Mentally troubled youngsters seeking help in record numbers
( dpa ) - A record number of children and adolescents are seeking help for mental illnesses in Singapore as the stigma of counselling has diminished, a published report said on Sunday.
The Institute of Mental Health's (IMH) Child Guidance Clinic, which provides services for those 19 and below, saw nearly 3,000 referrals last year.
Between 2000 to 2006, the IMH had between 2,000 and 2,500 annual referrals, mostly from schools or polyclinics, according to a breakdown in The Sunday Times.
Dr Ong Say How, the IMH's deputy chief, said most of the new cases were children with attention deficit hyperactivity disorder, learning disorders or emotional disorders such as excessive worry, fear and sadness.
He cited better public knowledge of the IMH's services and increasing numbers of school counsellors who are more "vigilant and ready to refer students to the IMH's clinics."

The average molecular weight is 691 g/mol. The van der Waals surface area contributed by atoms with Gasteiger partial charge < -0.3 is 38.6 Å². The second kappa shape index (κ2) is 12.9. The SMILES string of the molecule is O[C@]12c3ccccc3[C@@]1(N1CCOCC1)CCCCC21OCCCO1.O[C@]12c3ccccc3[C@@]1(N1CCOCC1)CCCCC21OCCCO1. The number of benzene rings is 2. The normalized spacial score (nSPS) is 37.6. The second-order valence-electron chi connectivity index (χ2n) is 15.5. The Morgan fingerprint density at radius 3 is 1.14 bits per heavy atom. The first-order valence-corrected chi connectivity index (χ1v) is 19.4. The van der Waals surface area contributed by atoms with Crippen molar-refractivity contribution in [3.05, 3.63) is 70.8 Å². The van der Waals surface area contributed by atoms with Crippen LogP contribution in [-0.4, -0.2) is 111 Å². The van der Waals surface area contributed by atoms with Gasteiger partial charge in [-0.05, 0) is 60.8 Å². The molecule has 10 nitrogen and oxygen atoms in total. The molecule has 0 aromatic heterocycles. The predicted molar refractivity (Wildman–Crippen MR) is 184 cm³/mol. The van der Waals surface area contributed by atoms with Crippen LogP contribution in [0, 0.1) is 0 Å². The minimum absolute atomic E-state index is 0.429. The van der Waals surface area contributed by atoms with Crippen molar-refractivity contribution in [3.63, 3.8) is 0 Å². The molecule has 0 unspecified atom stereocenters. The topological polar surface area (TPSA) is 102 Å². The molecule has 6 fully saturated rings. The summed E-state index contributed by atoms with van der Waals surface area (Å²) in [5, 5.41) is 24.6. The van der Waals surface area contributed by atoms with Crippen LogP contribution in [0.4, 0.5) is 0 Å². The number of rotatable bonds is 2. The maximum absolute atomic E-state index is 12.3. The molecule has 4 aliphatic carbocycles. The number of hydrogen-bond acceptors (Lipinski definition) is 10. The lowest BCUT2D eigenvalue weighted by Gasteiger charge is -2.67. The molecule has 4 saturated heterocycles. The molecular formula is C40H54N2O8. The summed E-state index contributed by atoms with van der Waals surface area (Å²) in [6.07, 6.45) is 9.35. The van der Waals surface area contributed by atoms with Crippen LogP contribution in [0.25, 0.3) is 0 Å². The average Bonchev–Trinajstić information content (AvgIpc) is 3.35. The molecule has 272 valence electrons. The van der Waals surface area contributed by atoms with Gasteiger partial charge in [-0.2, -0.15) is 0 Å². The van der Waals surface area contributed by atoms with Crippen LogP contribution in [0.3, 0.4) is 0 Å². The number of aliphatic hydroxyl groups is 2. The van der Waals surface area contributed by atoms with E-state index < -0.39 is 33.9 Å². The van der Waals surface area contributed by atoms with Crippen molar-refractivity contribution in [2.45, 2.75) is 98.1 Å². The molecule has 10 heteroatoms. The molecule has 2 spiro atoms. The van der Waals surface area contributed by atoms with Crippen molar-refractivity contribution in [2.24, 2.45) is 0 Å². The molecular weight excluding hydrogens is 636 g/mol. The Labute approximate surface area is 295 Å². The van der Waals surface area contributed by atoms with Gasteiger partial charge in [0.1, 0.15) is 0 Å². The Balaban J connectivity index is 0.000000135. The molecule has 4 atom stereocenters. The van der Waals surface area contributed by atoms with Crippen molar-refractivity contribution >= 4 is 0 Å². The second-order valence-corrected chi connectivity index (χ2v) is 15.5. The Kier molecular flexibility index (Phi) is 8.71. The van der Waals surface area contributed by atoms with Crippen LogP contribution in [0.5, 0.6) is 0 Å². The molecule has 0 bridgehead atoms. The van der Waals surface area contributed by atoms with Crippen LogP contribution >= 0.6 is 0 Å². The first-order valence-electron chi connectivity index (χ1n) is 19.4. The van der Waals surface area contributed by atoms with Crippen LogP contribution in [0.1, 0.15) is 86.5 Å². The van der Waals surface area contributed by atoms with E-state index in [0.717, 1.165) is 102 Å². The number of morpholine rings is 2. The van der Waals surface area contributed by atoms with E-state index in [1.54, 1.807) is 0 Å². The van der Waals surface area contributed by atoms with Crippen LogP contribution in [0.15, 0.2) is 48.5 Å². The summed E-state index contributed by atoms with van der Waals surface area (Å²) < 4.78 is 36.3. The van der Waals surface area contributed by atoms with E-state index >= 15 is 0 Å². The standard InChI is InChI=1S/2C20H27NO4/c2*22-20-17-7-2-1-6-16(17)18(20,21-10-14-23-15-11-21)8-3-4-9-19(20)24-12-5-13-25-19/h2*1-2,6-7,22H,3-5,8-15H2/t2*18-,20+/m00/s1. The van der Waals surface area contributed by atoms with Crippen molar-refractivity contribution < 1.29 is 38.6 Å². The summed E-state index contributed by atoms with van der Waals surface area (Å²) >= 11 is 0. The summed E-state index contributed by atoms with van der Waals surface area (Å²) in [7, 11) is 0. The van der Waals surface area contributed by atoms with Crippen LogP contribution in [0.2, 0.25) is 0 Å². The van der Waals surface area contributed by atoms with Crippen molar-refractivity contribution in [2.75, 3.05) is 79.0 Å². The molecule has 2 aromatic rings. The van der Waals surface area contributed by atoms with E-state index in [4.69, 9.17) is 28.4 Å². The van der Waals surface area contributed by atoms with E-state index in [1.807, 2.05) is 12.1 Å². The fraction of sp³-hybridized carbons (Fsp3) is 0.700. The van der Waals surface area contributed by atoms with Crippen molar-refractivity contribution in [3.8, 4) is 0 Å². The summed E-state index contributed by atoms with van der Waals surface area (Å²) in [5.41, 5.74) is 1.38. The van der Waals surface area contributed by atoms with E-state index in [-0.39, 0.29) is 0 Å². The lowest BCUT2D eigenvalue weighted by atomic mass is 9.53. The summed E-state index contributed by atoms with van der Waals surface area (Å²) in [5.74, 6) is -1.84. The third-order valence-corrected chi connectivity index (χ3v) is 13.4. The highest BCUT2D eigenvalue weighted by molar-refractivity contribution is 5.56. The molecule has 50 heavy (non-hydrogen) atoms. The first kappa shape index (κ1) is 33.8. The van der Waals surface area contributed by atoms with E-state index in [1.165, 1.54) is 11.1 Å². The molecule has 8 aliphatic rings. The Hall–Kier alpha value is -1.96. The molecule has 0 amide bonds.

The stigma of having a child referred to counsellors or psychiatrists has diminished, he noted.
"In the past, people thought it was a bad reflection of their parenting skills if they needed to bring in their child for help," a primary school counsellor was quoted as saying.
"But now, if you don't bring in your child to seek help, that is seen as bad parenting," the counsellor said.
Eight out of 10 counsellors and psychiatrists noted a greater lack of parent-child interaction in addition to higher stress currently faced by the young.
During interactions, parents inevitably asked about schoolwork and test scores instead of the children's wellbeing.
Koh Wah Khoon, director of family services at the Singapore Children's Society, told the newspaper she has noticed a trend of children equating their self-worth with how far they had met their parents expectations.
More parents also have problems getting their children to bed with the distraction of the internet. The problem used to be limited to university of polytechnic students, but children as young as 11 are brought to counsellors now.